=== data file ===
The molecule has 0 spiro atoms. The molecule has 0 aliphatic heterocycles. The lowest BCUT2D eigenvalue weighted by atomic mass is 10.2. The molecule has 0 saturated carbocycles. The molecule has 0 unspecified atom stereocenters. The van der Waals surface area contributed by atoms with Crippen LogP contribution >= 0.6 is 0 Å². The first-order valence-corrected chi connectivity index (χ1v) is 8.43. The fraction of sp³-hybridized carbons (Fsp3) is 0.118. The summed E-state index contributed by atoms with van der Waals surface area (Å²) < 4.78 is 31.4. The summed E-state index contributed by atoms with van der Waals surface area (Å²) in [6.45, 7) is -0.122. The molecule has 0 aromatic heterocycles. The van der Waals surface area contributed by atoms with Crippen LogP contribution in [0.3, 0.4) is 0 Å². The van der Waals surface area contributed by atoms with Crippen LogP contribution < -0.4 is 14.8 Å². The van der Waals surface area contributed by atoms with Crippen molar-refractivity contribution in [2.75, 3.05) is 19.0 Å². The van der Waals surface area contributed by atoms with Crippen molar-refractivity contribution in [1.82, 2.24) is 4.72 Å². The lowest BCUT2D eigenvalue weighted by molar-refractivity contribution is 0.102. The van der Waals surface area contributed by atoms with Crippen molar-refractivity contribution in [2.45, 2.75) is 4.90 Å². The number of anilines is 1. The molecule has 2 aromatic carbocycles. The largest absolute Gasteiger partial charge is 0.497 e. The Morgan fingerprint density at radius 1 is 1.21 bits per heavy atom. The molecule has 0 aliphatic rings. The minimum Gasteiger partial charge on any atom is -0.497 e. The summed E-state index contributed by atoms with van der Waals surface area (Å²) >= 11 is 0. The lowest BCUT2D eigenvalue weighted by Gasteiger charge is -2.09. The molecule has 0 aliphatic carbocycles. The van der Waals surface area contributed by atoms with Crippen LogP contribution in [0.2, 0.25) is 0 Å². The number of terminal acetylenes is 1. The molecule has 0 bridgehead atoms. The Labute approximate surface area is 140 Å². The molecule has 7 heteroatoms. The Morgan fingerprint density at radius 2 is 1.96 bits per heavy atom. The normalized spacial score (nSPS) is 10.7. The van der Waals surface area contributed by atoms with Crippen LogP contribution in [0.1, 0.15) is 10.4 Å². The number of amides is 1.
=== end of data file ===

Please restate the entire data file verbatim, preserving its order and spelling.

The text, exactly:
The molecule has 0 spiro atoms. The molecule has 0 aliphatic heterocycles. The lowest BCUT2D eigenvalue weighted by atomic mass is 10.2. The molecule has 0 saturated carbocycles. The molecule has 0 unspecified atom stereocenters. The van der Waals surface area contributed by atoms with Crippen LogP contribution >= 0.6 is 0 Å². The first-order valence-corrected chi connectivity index (χ1v) is 8.43. The fraction of sp³-hybridized carbons (Fsp3) is 0.118. The summed E-state index contributed by atoms with van der Waals surface area (Å²) < 4.78 is 31.4. The summed E-state index contributed by atoms with van der Waals surface area (Å²) in [6.45, 7) is -0.122. The molecule has 0 aromatic heterocycles. The van der Waals surface area contributed by atoms with Crippen LogP contribution in [0.3, 0.4) is 0 Å². The van der Waals surface area contributed by atoms with Crippen LogP contribution < -0.4 is 14.8 Å². The van der Waals surface area contributed by atoms with Crippen molar-refractivity contribution in [2.75, 3.05) is 19.0 Å². The van der Waals surface area contributed by atoms with Crippen molar-refractivity contribution in [1.82, 2.24) is 4.72 Å². The lowest BCUT2D eigenvalue weighted by molar-refractivity contribution is 0.102. The van der Waals surface area contributed by atoms with Crippen molar-refractivity contribution in [2.45, 2.75) is 4.90 Å². The number of anilines is 1. The molecule has 2 aromatic carbocycles. The largest absolute Gasteiger partial charge is 0.497 e. The Morgan fingerprint density at radius 1 is 1.21 bits per heavy atom. The molecule has 0 aliphatic rings. The minimum Gasteiger partial charge on any atom is -0.497 e. The summed E-state index contributed by atoms with van der Waals surface area (Å²) >= 11 is 0. The lowest BCUT2D eigenvalue weighted by Gasteiger charge is -2.09. The molecule has 0 aliphatic carbocycles. The van der Waals surface area contributed by atoms with Crippen LogP contribution in [0.2, 0.25) is 0 Å². The number of terminal acetylenes is 1. The molecule has 0 bridgehead atoms. The Labute approximate surface area is 140 Å². The molecule has 7 heteroatoms. The Morgan fingerprint density at radius 2 is 1.96 bits per heavy atom. The normalized spacial score (nSPS) is 10.7. The van der Waals surface area contributed by atoms with Crippen LogP contribution in [0.1, 0.15) is 10.4 Å². The number of amides is 1.